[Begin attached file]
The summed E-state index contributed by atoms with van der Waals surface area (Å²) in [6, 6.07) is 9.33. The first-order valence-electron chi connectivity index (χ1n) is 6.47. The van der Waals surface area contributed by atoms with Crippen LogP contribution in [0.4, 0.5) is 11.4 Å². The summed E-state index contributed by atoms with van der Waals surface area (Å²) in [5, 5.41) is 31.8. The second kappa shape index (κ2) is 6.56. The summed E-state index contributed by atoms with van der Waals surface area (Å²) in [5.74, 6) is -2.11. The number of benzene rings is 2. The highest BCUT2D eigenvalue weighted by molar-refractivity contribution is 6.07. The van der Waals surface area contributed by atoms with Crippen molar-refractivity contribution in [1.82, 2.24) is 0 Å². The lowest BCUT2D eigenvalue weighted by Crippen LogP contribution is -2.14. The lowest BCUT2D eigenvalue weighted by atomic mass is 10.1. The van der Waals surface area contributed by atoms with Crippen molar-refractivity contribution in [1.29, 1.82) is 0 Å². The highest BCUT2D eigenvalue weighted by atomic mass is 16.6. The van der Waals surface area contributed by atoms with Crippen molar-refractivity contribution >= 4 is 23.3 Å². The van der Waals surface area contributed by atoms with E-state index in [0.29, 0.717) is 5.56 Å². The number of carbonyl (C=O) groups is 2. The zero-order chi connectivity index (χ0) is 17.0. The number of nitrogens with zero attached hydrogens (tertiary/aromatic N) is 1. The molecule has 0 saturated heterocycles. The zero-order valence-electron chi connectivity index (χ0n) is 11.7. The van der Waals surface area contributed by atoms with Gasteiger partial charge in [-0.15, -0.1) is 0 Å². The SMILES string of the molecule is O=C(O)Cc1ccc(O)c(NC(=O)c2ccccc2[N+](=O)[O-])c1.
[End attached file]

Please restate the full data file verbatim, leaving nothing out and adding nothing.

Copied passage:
The summed E-state index contributed by atoms with van der Waals surface area (Å²) in [6, 6.07) is 9.33. The first-order valence-electron chi connectivity index (χ1n) is 6.47. The van der Waals surface area contributed by atoms with Crippen LogP contribution in [0.4, 0.5) is 11.4 Å². The summed E-state index contributed by atoms with van der Waals surface area (Å²) in [5, 5.41) is 31.8. The second kappa shape index (κ2) is 6.56. The summed E-state index contributed by atoms with van der Waals surface area (Å²) in [5.74, 6) is -2.11. The number of benzene rings is 2. The highest BCUT2D eigenvalue weighted by molar-refractivity contribution is 6.07. The van der Waals surface area contributed by atoms with Crippen molar-refractivity contribution in [1.82, 2.24) is 0 Å². The lowest BCUT2D eigenvalue weighted by Crippen LogP contribution is -2.14. The lowest BCUT2D eigenvalue weighted by atomic mass is 10.1. The van der Waals surface area contributed by atoms with Crippen molar-refractivity contribution in [1.29, 1.82) is 0 Å². The highest BCUT2D eigenvalue weighted by atomic mass is 16.6. The van der Waals surface area contributed by atoms with Crippen molar-refractivity contribution >= 4 is 23.3 Å². The van der Waals surface area contributed by atoms with E-state index in [0.29, 0.717) is 5.56 Å². The number of carbonyl (C=O) groups is 2. The zero-order chi connectivity index (χ0) is 17.0. The number of nitrogens with zero attached hydrogens (tertiary/aromatic N) is 1. The molecule has 0 saturated heterocycles. The zero-order valence-electron chi connectivity index (χ0n) is 11.7. The van der Waals surface area contributed by atoms with Gasteiger partial charge in [-0.15, -0.1) is 0 Å². The SMILES string of the molecule is O=C(O)Cc1ccc(O)c(NC(=O)c2ccccc2[N+](=O)[O-])c1.